“We welcome the court’s ruling in this case and are currently assessing any potential revenue impacts,” said Kevin Lyons, a spokesman for the agency.

I have long believed that the sales tax exemption for online purchases outlived its purpose years ago. This is not just for states like Texas but also for local governments that rely on sales tax revenue, and for traditional retailers who are no longer at an automatic disadvantage. Sales tax rates vary by locality, and not all items are subject to sales taxes, so this will be a challenge to set up, but that’s not our problem. Online retailers will figure it out, and life will go on. This was the right decision.

MJ Hegar introduces herself

Here’s her opening video:

Fair to say it made a good impression, and USA Today, Daily Kos, Slate, Business Insider, and Political Animal all gushed about it. Nancy LeTourneau, who wrote that latter article, used it as a springboard to talk about not just the influx of female (mostly Democratic) candidates this cycle, but how they are running different types of campaigns than what we are used to seeing:

The shift that has happened was perhaps best described by Stacey Abrams, who is running to be Georgia’s next governor, when she said, “My being a black woman is not a deficit…It is a strength. Because I could not be where I am had I not overcome so many other barriers. Which means you know I’m relentless, you know I’m persistent, and you know I’m smart.” I recently took at look at how some Native American candidates are embracing the same message.

These women are tossing out the playbook for political campaigns that was written mostly by men and putting their experiences as women front and center to make their case for why voters should support them. They’re breaking down stereotypes and talking about things that have affected women for centuries but have been relegated to the shadows.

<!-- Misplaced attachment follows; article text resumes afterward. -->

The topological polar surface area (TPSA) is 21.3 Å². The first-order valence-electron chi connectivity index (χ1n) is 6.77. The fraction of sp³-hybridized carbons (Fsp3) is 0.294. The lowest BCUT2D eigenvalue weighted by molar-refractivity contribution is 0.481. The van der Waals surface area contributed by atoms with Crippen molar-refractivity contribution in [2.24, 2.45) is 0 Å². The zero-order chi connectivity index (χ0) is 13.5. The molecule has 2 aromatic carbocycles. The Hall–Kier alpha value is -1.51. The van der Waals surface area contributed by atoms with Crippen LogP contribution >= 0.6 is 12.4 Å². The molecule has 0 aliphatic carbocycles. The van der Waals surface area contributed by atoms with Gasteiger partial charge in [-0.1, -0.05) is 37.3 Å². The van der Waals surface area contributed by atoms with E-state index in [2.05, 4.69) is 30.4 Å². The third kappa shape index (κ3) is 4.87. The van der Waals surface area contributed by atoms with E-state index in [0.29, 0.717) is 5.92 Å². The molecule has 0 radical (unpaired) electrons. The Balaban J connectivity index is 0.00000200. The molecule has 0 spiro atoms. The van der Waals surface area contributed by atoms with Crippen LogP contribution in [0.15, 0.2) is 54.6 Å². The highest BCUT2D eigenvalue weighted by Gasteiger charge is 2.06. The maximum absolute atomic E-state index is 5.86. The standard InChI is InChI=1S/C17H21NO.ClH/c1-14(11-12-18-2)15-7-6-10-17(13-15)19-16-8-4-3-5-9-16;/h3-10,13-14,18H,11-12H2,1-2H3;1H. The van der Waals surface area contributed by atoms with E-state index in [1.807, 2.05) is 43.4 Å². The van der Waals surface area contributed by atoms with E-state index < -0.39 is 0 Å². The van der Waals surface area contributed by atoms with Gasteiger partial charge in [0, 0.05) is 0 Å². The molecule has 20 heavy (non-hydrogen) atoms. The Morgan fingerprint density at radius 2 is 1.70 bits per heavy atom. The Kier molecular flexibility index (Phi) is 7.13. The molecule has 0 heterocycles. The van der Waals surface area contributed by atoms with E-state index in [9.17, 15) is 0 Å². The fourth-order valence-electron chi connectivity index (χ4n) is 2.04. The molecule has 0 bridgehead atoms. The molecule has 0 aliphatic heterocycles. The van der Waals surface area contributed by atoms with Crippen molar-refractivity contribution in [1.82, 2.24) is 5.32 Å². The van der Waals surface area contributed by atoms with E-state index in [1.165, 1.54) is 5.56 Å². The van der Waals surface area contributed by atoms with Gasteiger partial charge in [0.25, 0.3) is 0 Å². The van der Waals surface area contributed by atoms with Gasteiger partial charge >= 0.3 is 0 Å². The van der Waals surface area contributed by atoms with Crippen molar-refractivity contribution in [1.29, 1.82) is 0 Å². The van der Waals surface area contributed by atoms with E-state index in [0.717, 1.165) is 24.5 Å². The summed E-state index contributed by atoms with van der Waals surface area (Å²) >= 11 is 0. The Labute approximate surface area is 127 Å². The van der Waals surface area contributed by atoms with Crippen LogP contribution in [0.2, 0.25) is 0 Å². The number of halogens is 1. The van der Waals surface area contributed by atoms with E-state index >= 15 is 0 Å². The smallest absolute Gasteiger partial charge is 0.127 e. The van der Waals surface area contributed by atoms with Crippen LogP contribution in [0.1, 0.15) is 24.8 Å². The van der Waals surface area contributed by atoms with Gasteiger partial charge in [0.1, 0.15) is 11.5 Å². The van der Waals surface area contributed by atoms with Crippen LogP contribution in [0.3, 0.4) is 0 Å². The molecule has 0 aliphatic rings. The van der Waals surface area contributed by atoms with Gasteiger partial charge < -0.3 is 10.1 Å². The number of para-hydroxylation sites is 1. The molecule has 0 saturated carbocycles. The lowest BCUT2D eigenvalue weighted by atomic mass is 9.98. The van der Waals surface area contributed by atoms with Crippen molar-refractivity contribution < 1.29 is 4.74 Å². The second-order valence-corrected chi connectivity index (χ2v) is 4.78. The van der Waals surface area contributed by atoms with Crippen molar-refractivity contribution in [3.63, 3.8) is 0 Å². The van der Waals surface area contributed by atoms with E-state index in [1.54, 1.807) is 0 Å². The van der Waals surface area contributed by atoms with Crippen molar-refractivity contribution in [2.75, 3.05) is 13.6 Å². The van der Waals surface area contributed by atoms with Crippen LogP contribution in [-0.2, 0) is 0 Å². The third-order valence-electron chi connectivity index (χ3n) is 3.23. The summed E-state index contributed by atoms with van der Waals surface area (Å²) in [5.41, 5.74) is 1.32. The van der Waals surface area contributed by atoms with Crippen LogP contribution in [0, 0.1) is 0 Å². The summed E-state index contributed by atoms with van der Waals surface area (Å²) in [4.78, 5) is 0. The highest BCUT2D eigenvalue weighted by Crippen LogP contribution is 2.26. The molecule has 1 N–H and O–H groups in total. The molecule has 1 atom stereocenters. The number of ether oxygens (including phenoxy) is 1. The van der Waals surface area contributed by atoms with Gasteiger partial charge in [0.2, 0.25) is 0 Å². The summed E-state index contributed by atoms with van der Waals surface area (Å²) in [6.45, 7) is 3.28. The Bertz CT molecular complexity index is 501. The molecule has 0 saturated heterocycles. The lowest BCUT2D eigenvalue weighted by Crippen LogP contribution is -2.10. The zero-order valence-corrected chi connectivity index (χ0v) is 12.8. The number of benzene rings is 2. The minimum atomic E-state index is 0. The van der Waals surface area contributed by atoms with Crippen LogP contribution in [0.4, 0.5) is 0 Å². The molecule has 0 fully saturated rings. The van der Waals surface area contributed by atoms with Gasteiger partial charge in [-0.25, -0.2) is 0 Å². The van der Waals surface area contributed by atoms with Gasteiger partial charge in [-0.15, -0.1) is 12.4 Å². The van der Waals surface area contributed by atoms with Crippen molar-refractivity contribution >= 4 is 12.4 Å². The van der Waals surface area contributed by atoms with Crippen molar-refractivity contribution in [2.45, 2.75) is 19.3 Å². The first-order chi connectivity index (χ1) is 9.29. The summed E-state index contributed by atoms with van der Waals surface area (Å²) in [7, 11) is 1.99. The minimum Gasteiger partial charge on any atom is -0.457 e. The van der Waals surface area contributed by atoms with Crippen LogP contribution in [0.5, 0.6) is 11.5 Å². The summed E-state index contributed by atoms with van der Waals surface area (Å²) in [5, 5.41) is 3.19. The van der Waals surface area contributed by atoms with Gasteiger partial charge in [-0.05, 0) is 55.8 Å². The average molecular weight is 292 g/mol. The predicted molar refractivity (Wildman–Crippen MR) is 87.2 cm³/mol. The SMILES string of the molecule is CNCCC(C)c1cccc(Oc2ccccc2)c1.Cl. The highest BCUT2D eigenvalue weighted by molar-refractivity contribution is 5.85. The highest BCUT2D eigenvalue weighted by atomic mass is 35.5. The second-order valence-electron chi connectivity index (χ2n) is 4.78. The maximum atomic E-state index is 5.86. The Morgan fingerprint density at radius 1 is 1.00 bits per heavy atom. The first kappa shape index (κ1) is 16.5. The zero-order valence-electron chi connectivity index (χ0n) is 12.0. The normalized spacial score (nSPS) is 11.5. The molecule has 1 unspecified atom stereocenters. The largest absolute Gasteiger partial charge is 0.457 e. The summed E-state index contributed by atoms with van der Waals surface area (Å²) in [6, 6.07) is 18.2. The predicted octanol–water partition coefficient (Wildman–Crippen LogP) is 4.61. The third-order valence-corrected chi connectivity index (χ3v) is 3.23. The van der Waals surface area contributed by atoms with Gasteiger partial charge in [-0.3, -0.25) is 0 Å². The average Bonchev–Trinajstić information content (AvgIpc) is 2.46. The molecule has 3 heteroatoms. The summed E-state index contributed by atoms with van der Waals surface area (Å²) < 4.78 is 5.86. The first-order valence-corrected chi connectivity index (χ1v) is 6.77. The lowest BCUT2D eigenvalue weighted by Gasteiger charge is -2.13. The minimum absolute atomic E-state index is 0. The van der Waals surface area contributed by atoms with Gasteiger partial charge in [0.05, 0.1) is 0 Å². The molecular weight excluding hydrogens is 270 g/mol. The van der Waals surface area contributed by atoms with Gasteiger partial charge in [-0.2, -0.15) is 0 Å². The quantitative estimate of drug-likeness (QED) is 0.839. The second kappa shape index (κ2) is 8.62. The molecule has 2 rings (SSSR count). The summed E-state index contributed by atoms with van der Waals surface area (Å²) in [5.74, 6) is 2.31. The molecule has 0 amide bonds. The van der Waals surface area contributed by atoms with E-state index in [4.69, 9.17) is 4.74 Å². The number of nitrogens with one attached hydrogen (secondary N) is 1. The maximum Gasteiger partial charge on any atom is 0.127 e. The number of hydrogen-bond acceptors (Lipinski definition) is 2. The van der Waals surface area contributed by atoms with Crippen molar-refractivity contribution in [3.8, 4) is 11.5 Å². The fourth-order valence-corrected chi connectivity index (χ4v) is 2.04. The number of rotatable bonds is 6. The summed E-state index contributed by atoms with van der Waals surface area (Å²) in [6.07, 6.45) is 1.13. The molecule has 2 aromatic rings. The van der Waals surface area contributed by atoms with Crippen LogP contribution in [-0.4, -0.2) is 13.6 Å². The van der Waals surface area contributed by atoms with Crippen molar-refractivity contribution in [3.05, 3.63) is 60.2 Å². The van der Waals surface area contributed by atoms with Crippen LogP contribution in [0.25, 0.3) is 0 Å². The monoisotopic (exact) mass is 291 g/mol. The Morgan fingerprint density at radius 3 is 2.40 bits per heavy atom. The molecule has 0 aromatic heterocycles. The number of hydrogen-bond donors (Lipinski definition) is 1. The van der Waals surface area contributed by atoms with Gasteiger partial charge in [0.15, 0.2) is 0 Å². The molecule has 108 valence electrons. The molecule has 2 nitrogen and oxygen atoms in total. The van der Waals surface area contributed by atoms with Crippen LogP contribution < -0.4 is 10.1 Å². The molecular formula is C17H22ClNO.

As LeTourneau says, this is a big deal regardless of how many of these women win. It’s a paradigm shift, one that we better get used to. Hegar’s a decided underdog in CD31, but if the wave is high and she pulls an upset, people are going to know her name.

San Antonio to get pro football team

Not the NFL or the XFL but the AAF.

“After talking to [league co-founder and CEO] Charlie Ebersol, I knew the Alliance of American Football was right for San Antonio, and that San Antonio was right for the Alliance,” said Mayor Ron Nirenberg, who participated in talks with the league prior to the announcement.

The AAF was unveiled in March as a complement to the NFL with its season kicking off in early February next year six days after the Super Bowl and finishing in April with a championship around the time of the NFL draft. It aims to put a quality product on the field made up of former college players and pros trying to make it back to the NFL and coached by names fans will recognize.